Art and resistance, solidarity to achieve liberation, hospitals on the brink, and more, in this week’s Covid, Race, and the Revolution.
Issue No 36. January 13, 2021
Art, Resistance, and Activism
By Milly Hawk Daniel
“Denial does not solve a problem,” the artist Carrie Mae Weems has written.
The celebrated artist and MacArthur Foundation award winner is known throughout the world for her striking visual portraits that capture the essence of Black life. In 2014, she was the first African American woman to have a retrospective at the Guggenheim Museum in New York City, an event that New York Times art critic Holland Cotter said demonstrated Weems’s “abiding interest in black culture and her gifts as a born storyteller.”
But Weems, who last year was named as Syracuse University's first University Artist in Residence, is committed to do more than tell stories.
“Photography can be used as a powerful weapon toward instituting political and cultural change,” she has said. “I for one will continue to work toward this end.”
As Covid-19 engulfed the world, Weems began thinking about how to use her art to change the trajectory of the pandemic. Recognizing how the virus has wreaked havoc in African American, Latinx, and Native American communities, she returned to her enormous portfolio of photographs to create a strong response.
She focused on three essential themes: Stay six feet apart. Wear a mask. Wash hands frequently.
The result is Resist Covid: Take 6!, a multifaceted art project that, Weems told Harper’s Bazaar, “…aims to get information and resources to combat the spread of the deadly coronavirus into the hands of BIPOC communities.” Into their hands literally: in addition to powerful billboards, posters, and lawn signs, Weems has designed tote bags, buttons, and other materials featuring her images and Covid messages.
Weems and her project producers, THE OFFICE performing arts + film, have rolled out the campaign in over 15 cities: New York City and Syracuse, NY; Chicago, IL; Detroit, MI; Dallas/ Fort Worth, TX; Atlanta, GA; Sarasota, FL; Durham, NC; Nashville, TN; North Adams, MA; Portland and Eugene, OR; Philadelphia, PA; Los Angeles, CA; and London, UK — distributing the work and amplifying both what must be done to stop the virus and to support these communities.
“The death tolls in these communities are staggering,” writes Weems. “This fact affords the nation an unprecedented opportunity to address the impact of social and economic inequality in real time.”
Milly Hawk Daniel is the former Vice President of Communications at PolicyLink.
News, Analysis, and Commentary, Curated from Around the Web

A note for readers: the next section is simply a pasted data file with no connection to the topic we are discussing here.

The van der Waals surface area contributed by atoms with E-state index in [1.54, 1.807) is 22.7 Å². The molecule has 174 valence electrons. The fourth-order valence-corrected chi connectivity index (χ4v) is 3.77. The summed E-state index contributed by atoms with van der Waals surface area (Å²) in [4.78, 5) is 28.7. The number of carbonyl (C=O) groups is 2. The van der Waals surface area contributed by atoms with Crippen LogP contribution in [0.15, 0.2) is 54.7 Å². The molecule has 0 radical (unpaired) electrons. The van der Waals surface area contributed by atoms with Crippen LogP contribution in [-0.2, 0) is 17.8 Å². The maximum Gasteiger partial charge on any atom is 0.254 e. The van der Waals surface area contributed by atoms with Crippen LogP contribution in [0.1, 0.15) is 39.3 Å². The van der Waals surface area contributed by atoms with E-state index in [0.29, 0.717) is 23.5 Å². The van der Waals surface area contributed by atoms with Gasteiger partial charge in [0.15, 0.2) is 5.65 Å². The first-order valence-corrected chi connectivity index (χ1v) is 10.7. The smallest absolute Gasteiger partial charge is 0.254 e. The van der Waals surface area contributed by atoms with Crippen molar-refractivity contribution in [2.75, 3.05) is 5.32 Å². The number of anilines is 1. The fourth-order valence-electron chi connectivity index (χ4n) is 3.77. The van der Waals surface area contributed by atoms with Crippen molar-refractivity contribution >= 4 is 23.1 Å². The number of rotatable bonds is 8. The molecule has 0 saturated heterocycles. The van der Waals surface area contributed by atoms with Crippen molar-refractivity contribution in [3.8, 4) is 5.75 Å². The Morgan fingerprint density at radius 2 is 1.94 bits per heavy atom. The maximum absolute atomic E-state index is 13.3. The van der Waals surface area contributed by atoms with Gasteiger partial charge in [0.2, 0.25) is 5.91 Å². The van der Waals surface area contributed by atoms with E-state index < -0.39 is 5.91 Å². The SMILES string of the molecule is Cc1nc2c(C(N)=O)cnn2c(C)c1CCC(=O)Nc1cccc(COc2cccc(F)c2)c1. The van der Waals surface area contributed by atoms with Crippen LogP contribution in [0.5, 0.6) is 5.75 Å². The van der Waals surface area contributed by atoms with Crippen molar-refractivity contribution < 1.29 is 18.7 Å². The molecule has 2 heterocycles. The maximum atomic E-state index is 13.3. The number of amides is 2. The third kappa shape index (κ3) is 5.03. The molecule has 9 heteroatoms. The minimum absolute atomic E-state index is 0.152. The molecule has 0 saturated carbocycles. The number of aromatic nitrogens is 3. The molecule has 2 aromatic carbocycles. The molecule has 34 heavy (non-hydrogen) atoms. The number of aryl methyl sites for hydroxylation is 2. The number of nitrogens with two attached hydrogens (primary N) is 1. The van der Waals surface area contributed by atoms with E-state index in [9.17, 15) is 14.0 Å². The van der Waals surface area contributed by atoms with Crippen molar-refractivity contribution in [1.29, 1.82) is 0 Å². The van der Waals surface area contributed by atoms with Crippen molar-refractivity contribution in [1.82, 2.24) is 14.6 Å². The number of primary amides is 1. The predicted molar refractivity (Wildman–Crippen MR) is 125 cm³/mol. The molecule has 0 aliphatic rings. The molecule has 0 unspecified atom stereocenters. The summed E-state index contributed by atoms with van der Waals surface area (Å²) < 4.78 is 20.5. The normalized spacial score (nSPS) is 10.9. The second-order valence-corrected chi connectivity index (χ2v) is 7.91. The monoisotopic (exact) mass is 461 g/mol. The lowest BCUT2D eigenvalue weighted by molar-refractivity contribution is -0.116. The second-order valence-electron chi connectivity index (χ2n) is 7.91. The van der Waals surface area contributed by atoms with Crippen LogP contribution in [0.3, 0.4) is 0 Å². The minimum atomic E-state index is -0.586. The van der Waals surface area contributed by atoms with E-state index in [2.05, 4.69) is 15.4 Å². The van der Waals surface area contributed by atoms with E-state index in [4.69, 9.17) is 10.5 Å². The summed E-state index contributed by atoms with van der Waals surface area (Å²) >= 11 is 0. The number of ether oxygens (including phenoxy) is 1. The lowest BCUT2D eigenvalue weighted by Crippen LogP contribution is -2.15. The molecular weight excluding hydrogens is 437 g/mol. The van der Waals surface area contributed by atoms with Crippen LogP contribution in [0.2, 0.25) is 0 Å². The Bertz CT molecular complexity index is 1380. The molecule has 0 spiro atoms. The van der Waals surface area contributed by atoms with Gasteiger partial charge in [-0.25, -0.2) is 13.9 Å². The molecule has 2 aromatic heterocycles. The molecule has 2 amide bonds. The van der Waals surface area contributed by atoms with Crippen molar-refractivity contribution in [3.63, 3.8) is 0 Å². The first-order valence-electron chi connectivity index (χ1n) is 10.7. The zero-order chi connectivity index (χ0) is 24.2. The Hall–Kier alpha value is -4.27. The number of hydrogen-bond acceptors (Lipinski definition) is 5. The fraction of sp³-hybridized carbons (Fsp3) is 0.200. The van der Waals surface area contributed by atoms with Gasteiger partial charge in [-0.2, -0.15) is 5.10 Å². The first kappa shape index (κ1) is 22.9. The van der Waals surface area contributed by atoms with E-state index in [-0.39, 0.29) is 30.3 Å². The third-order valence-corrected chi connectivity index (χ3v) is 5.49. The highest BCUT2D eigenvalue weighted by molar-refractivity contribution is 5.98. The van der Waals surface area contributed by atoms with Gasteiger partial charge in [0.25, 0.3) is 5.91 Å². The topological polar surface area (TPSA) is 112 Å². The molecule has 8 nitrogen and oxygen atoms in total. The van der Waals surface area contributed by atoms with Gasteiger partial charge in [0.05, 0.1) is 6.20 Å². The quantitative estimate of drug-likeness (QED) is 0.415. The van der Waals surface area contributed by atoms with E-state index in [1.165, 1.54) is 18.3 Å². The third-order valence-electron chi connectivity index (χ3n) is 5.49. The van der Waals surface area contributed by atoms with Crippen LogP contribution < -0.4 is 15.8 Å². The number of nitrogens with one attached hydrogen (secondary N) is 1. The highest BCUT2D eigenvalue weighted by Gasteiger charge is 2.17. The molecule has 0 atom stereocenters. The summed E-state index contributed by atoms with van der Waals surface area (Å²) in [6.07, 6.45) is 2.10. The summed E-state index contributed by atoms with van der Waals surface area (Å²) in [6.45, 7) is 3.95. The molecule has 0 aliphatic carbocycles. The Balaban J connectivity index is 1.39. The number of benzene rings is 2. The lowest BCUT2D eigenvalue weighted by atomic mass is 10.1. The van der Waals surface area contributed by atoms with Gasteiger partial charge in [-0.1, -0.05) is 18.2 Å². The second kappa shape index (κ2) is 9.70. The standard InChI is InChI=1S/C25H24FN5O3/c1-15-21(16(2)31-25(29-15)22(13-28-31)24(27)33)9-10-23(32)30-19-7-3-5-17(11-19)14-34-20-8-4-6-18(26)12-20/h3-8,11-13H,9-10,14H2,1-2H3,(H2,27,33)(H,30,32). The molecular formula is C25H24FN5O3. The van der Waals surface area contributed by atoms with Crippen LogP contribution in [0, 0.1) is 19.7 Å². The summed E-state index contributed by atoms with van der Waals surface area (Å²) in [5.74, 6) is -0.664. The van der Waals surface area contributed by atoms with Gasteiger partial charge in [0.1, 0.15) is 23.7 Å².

Solidarity to achieve liberation
Across mainstream and social media, many people noted the difference between the tepid police response to the white supremacist mob that charged the Capitol last week, and the violent police crackdown on Black Lives Matter protesters last spring and summer. While the difference was glaring, the critique implied a false equivalency and illustrates what the media and many people get wrong about the anti-racist struggle. That’s the subject of an essay in Truthout published 12 days before the assault on Congress. It observes that while Trump and his supporters called the Black protesters “thugs,” looters, and treasonous, and liberals pushed for White people to step forward as “allies,” the rhetoric from both camps wrongly implied that the anti-racist movement is a zero-sum game — that Black people and people of color gain at the expense of White people. From abolitionists to civil rights leaders to movement organizers today, Black leaders have always understood that dismantling racism would benefit all of society — by boosting wages, improving public schools, reducing poverty and inequality, and in many other ways. “White people must appreciate all that they have to gain from the success of the Black movement. Altruism is rarely enough to produce committed activists when people must incur physical, material, and social risks to join a movement. Solidarity, not altruism, is the only viable foundation for the struggle to achieve collective liberation.”
Hospitals on the brink
The nation began the new year with more Covid cases than at any other time in the pandemic, and 3,200 to 4,000 deaths a day. And that’s before we know the holiday toll. Black Americans are dying at the highest rate of any group and at 1.6 times the rate of White Americans, according to the Covid Racial Data Tracker.
In San Francisco, disproportionate Covid deaths among Asian Americans have gone largely unnoticed until recently, researchers from UC San Francisco write in Health Affairs. Asian Americans consistently account for half of the city’s Covid deaths, though they represent only one-third of the population.